…continuing the sleep theme! I was struck by the harmonic shift at the very end of this piece, which reminded me of the final “Amen” of Benjamin Britten‘s War Requiem, composed ten years later.

Three folksong arrangements completed the first half of the program: Vaughan Williams’ “Loch Lomond,” for tenors and basses, featuring tenor soloist Richard Simpson, and Holst’s “My Sweetheart’s like Venus” and “I Love My Love.” One might worry that “Loch Lomond” (“Oh, you’ll take the high road, and I’ll take the low road, And I’ll be in Scotland afore ye…) would risk sounding trite and sentimental, but I found this performance warm and appealing.

At any good choral performance, you can usually tell by looking at the choir members that they enjoy what they’re doing. But here especially, you could see, hear and feel their love for the music in their facial expressions and physical presence. You could feel that the audience was enthralled, too – there was an audible group sigh at the conclusion of each piece.

When the first half ended, I was so transported that I found it hard to imagine taking in anything more. But I was curious about Riders to the Sea. Vaughan Williams called it a music-drama, which is a term composers use when, for one reason or another, they aren’t quite comfortable calling something an opera. And indeed, it lacks certain features one might expect from an opera, like a love story or stand-alone arias. It does have tragedy, but unlike a typical opera that begins with love and ends in tragedy, this piece is tragedy all the way.

Riders to the Sea, based on the play by J. M. Synge (best known for another play, The Playboy of the Western World is set on an island off the West coast of Ireland. Its central character is Maurya, who has lost a husband and four sons to the sea. When the piece opens, her fifth son is missing, and she tries to dissuade her sixth and last son from sailing for Galway. By the end, her fears prove to be well-founded.

If you just read the libretto, you can’t help but find the whole affair unrelentingly woeful:

MAURYA: They are all gone now, and there isn’t anything more the sea can do to me…. I’ll have no call now to be up crying and praying when the wind breaks from the south… I’ll have no call now to be going down and getting Holy Water in the dark nights after Samhain, and I won’t care what way the sea is when the other women will be keening.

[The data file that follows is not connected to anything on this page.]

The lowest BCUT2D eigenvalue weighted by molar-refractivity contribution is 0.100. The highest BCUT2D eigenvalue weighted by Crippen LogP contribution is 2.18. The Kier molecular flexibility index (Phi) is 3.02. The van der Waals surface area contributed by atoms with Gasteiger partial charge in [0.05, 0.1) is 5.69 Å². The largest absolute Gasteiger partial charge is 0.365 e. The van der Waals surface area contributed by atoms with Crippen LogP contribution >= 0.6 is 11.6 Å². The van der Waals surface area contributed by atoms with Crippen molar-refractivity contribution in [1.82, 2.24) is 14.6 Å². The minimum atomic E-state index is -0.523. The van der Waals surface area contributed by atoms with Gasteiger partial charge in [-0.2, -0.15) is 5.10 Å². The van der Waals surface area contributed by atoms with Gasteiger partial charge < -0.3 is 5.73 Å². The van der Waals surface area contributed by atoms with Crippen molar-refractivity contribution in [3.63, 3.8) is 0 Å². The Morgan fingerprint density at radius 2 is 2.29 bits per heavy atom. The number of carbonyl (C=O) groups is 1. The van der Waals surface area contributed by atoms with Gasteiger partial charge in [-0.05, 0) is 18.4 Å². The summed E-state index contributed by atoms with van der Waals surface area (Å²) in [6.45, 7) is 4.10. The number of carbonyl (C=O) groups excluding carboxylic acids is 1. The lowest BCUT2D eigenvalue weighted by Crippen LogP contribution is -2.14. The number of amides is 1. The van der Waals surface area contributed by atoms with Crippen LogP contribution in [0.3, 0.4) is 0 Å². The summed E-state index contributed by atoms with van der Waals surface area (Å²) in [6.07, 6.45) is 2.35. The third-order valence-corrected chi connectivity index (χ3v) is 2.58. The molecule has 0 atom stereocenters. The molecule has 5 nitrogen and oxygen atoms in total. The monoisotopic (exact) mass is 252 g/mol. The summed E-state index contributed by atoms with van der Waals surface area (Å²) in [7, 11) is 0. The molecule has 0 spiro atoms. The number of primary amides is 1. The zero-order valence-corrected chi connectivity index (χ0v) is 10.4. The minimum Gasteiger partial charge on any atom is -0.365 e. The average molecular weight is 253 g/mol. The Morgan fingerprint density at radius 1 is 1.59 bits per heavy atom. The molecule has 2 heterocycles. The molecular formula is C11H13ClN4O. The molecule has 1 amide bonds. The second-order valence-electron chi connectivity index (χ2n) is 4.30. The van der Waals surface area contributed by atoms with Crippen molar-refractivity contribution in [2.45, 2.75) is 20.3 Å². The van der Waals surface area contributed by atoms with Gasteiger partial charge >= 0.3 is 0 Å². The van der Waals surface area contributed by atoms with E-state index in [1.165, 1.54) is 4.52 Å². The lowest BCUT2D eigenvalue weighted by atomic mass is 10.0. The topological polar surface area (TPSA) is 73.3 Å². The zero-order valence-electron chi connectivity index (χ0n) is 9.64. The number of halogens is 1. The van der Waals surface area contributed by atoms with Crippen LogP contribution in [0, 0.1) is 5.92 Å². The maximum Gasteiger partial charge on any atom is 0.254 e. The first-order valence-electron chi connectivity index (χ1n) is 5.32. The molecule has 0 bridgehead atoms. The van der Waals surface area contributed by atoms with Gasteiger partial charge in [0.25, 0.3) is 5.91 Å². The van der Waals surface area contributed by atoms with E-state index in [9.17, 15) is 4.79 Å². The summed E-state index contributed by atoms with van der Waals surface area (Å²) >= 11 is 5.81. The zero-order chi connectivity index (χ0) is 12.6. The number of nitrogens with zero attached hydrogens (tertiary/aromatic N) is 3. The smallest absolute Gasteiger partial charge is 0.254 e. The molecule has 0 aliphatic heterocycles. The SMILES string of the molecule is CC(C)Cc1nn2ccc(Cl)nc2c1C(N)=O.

But Vaughan Williams’ sensitive treatment of the text adds another dimension, ennobling the work’s humble characters by honoring their human experience of fear, loss and facing mortality, our own and that of our loved ones. The music becomes more peaceful and transcendent toward the end, even as the words march toward resignation.

Riders to the Sea soloists take their bows

The soloists – Lynn Torgove as Maurya, Lisa Lynch as Nora, Claire Filer as Cathleen and Brian Church as Bartley – performed their roles with focus and commitment, and the semi-staged production was an unexpected theatrical treat at a choral performance.

Speaking of the theatrical element, conductor David Hoose brought stage director Alexandra Borrie on stage for a well-deserved bow after the performance concluded, and I couldn’t help but notice with some envy the fabulous dress she wore. I didn’t get a clear enough photo, but you’ll just have to take my word for it that this little black cocktail dress with its asymmetrical cut-out neckline was…


Seriously, though, either of the two halves of this program were worth the price of admission alone. If you’re in the Boston area and have an opportunity to hear Cantata Singers, do not pass it up!